Dedicated Performance Products To Be Offered Across All Model Lines
Johan de Nysschen had only been at the helm of Infiniti for two years when he left for a position atop Cadillac. But in that time, he indeed left his mark on the brand. Most visibly, there was the drastic Q-ification of the company's vehicle naming strategy, but beyond that were big plans to beef up the Infiniti brand with the goal of making it a fully competitive luxury automaker.
The name of the game these days in the luxury marketplace is premium compacts. BMW has the 1 Series and 2 Series, Mercedes the A-Class, B-Class, CLA and GLA, Audi has the A1 and A3, even Lexus has the CT 200h. Among the last to get in on the action is Infiniti, but that's all about to change.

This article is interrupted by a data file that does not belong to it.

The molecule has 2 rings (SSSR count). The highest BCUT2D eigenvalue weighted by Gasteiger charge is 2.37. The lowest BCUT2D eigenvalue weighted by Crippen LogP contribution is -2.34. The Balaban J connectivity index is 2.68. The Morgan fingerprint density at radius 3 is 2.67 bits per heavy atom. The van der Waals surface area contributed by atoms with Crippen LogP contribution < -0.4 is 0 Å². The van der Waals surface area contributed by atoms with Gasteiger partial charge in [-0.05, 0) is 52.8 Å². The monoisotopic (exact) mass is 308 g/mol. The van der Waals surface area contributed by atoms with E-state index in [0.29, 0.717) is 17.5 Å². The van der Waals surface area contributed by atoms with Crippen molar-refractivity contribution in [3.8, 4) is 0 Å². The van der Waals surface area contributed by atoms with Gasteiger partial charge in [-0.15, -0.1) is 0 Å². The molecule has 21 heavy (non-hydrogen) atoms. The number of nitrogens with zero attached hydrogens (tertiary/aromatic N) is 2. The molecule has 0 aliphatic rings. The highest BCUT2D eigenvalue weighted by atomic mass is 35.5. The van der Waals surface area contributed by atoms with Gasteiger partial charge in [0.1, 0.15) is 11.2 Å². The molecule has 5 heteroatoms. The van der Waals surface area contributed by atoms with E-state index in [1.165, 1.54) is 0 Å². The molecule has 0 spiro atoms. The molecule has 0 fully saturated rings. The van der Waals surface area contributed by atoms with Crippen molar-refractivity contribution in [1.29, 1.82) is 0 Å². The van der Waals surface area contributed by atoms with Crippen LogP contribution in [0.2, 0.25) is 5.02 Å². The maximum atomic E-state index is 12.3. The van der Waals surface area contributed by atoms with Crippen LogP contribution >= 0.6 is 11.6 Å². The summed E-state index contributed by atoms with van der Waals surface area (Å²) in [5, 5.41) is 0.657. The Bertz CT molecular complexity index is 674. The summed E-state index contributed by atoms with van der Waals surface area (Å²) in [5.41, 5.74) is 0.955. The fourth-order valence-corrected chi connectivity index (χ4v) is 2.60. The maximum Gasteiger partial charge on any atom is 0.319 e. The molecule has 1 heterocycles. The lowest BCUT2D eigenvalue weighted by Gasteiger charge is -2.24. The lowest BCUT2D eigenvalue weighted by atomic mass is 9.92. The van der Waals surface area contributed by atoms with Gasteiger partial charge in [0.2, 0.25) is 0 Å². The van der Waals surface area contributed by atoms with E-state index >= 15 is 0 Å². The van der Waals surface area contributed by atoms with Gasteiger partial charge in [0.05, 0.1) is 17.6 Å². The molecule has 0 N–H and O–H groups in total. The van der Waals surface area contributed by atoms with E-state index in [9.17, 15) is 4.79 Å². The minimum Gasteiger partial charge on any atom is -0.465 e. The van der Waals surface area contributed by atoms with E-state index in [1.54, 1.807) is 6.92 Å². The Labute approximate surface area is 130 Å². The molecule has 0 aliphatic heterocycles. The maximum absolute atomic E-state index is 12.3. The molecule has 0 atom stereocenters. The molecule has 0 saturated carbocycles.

When we first got official word of the Infiniti Q30 Concept, the Japanese automaker said that the crossover's "harmonious contrasts and dissymmetric philosophy" would "make an emotional connection with customers spontaneously." Now, we might not be heads of design studios or directors of marketing departments, but we're pretty sure we can translate that to: "The production Q30 will compete with the Audi A3 and Mercedes-Benz CLA-Class."
The curtain has officially been raised on the Infiniti Q30 Concept at the Frankfurt Motor Show, an oft-teased five-door hatchback that will move the neo-luxury brand downmarket to compete with the Audi A3 and Mercedes-Benz CLA-Class. Not only is Infiniti moving down market, it's targeting a younger audience, a field that it hasn't traditionally played in, that wants something different than a hum-drum luxury car. According to Infiniti's marketing director, Hugues Fabre, "Younger customers are co